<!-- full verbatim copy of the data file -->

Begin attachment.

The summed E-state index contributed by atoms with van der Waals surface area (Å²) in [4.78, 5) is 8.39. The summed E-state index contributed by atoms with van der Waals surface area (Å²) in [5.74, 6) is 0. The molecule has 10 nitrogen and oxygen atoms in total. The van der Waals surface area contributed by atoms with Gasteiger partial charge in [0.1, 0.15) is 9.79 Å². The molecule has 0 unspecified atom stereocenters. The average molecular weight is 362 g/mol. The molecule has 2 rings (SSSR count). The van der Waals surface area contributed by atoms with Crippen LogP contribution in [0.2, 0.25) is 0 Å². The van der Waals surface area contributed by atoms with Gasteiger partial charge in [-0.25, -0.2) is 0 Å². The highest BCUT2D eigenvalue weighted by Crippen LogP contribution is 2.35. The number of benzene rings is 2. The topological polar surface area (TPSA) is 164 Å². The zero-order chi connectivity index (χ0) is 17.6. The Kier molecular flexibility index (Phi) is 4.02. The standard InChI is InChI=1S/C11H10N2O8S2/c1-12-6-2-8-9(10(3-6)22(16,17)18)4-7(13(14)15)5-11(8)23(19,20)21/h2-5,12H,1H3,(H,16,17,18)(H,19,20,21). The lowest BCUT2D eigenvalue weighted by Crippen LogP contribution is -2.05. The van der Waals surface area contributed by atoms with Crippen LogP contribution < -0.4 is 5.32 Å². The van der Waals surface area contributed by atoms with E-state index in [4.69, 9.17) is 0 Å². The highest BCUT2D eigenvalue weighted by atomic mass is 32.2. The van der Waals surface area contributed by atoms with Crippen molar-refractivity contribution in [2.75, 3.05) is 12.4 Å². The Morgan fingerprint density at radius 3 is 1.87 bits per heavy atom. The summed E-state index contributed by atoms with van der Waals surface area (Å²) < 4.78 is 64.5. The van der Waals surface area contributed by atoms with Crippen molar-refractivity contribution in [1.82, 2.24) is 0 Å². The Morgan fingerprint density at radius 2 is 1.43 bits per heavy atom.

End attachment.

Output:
The summed E-state index contributed by atoms with van der Waals surface area (Å²) in [4.78, 5) is 8.39. The summed E-state index contributed by atoms with van der Waals surface area (Å²) in [5.74, 6) is 0. The molecule has 10 nitrogen and oxygen atoms in total. The van der Waals surface area contributed by atoms with Gasteiger partial charge in [0.1, 0.15) is 9.79 Å². The molecule has 0 unspecified atom stereocenters. The average molecular weight is 362 g/mol. The molecule has 2 rings (SSSR count). The van der Waals surface area contributed by atoms with Crippen LogP contribution in [0.2, 0.25) is 0 Å². The van der Waals surface area contributed by atoms with Gasteiger partial charge in [-0.25, -0.2) is 0 Å². The highest BCUT2D eigenvalue weighted by Crippen LogP contribution is 2.35. The number of benzene rings is 2. The topological polar surface area (TPSA) is 164 Å². The zero-order chi connectivity index (χ0) is 17.6. The Kier molecular flexibility index (Phi) is 4.02. The standard InChI is InChI=1S/C11H10N2O8S2/c1-12-6-2-8-9(10(3-6)22(16,17)18)4-7(13(14)15)5-11(8)23(19,20)21/h2-5,12H,1H3,(H,16,17,18)(H,19,20,21). The lowest BCUT2D eigenvalue weighted by Crippen LogP contribution is -2.05. The van der Waals surface area contributed by atoms with Crippen LogP contribution < -0.4 is 5.32 Å². The van der Waals surface area contributed by atoms with E-state index in [4.69, 9.17) is 0 Å². The highest BCUT2D eigenvalue weighted by atomic mass is 32.2. The van der Waals surface area contributed by atoms with Crippen molar-refractivity contribution in [2.75, 3.05) is 12.4 Å². The Morgan fingerprint density at radius 3 is 1.87 bits per heavy atom. The summed E-state index contributed by atoms with van der Waals surface area (Å²) < 4.78 is 64.5. The van der Waals surface area contributed by atoms with Crippen molar-refractivity contribution in [1.82, 2.24) is 0 Å². The Morgan fingerprint density at radius 2 is 1.43 bits per heavy atom.